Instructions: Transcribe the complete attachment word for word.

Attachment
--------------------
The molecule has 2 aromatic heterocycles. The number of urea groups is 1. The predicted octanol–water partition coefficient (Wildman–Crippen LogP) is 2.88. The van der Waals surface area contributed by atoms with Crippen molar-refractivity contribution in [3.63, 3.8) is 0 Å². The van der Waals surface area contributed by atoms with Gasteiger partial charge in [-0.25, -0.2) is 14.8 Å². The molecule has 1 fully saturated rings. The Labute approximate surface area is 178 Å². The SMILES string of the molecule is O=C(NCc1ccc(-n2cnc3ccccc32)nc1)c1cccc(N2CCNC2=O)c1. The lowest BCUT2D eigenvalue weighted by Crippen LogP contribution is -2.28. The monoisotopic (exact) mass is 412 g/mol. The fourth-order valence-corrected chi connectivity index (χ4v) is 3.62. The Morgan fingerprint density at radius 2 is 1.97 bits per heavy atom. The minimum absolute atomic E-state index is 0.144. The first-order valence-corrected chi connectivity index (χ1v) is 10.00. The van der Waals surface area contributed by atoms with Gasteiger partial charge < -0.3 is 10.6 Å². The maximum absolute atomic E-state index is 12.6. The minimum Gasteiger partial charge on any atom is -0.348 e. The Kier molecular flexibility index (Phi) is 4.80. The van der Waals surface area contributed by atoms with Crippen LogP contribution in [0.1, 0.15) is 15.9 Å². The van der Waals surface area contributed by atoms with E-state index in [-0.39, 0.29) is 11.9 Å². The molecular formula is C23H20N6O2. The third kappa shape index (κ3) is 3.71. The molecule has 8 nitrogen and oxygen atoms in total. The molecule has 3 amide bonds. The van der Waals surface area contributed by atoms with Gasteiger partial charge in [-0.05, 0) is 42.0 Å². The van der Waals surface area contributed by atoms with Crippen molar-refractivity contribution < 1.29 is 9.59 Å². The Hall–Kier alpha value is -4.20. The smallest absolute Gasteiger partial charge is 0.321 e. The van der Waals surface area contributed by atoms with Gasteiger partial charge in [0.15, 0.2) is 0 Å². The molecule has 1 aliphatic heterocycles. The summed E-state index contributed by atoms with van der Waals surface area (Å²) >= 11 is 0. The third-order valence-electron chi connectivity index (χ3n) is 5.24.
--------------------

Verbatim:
The molecule has 2 aromatic heterocycles. The number of urea groups is 1. The predicted octanol–water partition coefficient (Wildman–Crippen LogP) is 2.88. The van der Waals surface area contributed by atoms with Crippen molar-refractivity contribution in [3.63, 3.8) is 0 Å². The van der Waals surface area contributed by atoms with Gasteiger partial charge in [-0.25, -0.2) is 14.8 Å². The molecule has 1 fully saturated rings. The Labute approximate surface area is 178 Å². The SMILES string of the molecule is O=C(NCc1ccc(-n2cnc3ccccc32)nc1)c1cccc(N2CCNC2=O)c1. The lowest BCUT2D eigenvalue weighted by Crippen LogP contribution is -2.28. The monoisotopic (exact) mass is 412 g/mol. The fourth-order valence-corrected chi connectivity index (χ4v) is 3.62. The Morgan fingerprint density at radius 2 is 1.97 bits per heavy atom. The minimum absolute atomic E-state index is 0.144. The first-order valence-corrected chi connectivity index (χ1v) is 10.00. The van der Waals surface area contributed by atoms with Gasteiger partial charge < -0.3 is 10.6 Å². The maximum absolute atomic E-state index is 12.6. The minimum Gasteiger partial charge on any atom is -0.348 e. The Kier molecular flexibility index (Phi) is 4.80. The van der Waals surface area contributed by atoms with Crippen LogP contribution in [0.1, 0.15) is 15.9 Å². The van der Waals surface area contributed by atoms with E-state index in [-0.39, 0.29) is 11.9 Å². The molecular formula is C23H20N6O2. The third kappa shape index (κ3) is 3.71. The molecule has 8 nitrogen and oxygen atoms in total. The molecule has 3 amide bonds. The van der Waals surface area contributed by atoms with Gasteiger partial charge in [-0.05, 0) is 42.0 Å². The van der Waals surface area contributed by atoms with Crippen molar-refractivity contribution < 1.29 is 9.59 Å². The Hall–Kier alpha value is -4.20. The smallest absolute Gasteiger partial charge is 0.321 e. The van der Waals surface area contributed by atoms with Gasteiger partial charge in [0.15, 0.2) is 0 Å². The molecule has 1 aliphatic heterocycles. The summed E-state index contributed by atoms with van der Waals surface area (Å²) >= 11 is 0. The third-order valence-electron chi connectivity index (χ3n) is 5.24.